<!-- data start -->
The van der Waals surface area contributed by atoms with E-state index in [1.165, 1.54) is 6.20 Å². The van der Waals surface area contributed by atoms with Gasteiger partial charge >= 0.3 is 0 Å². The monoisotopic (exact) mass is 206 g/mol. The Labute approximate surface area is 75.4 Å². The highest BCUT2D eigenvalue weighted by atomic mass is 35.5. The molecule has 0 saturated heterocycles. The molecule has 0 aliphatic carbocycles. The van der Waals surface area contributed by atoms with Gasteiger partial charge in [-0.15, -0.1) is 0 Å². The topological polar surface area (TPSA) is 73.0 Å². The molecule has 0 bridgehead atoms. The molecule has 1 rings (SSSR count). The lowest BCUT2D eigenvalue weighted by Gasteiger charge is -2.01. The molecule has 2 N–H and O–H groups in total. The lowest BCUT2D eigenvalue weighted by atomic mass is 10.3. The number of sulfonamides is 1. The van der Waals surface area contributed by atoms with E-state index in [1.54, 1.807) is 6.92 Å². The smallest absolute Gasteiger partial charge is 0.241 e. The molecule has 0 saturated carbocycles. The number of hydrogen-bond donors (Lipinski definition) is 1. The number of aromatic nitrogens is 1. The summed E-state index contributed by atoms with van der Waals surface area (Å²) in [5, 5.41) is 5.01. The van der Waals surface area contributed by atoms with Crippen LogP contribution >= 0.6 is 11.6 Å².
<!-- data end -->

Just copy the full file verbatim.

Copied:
The van der Waals surface area contributed by atoms with E-state index in [1.165, 1.54) is 6.20 Å². The van der Waals surface area contributed by atoms with Gasteiger partial charge >= 0.3 is 0 Å². The monoisotopic (exact) mass is 206 g/mol. The Labute approximate surface area is 75.4 Å². The highest BCUT2D eigenvalue weighted by atomic mass is 35.5. The molecule has 0 saturated heterocycles. The molecule has 0 aliphatic carbocycles. The van der Waals surface area contributed by atoms with Gasteiger partial charge in [-0.15, -0.1) is 0 Å². The topological polar surface area (TPSA) is 73.0 Å². The molecule has 0 bridgehead atoms. The molecule has 1 rings (SSSR count). The lowest BCUT2D eigenvalue weighted by Gasteiger charge is -2.01. The molecule has 2 N–H and O–H groups in total. The lowest BCUT2D eigenvalue weighted by atomic mass is 10.3. The number of sulfonamides is 1. The van der Waals surface area contributed by atoms with E-state index in [1.54, 1.807) is 6.92 Å². The smallest absolute Gasteiger partial charge is 0.241 e. The molecule has 0 saturated carbocycles. The number of hydrogen-bond donors (Lipinski definition) is 1. The number of aromatic nitrogens is 1. The summed E-state index contributed by atoms with van der Waals surface area (Å²) in [5, 5.41) is 5.01. The van der Waals surface area contributed by atoms with Crippen LogP contribution >= 0.6 is 11.6 Å².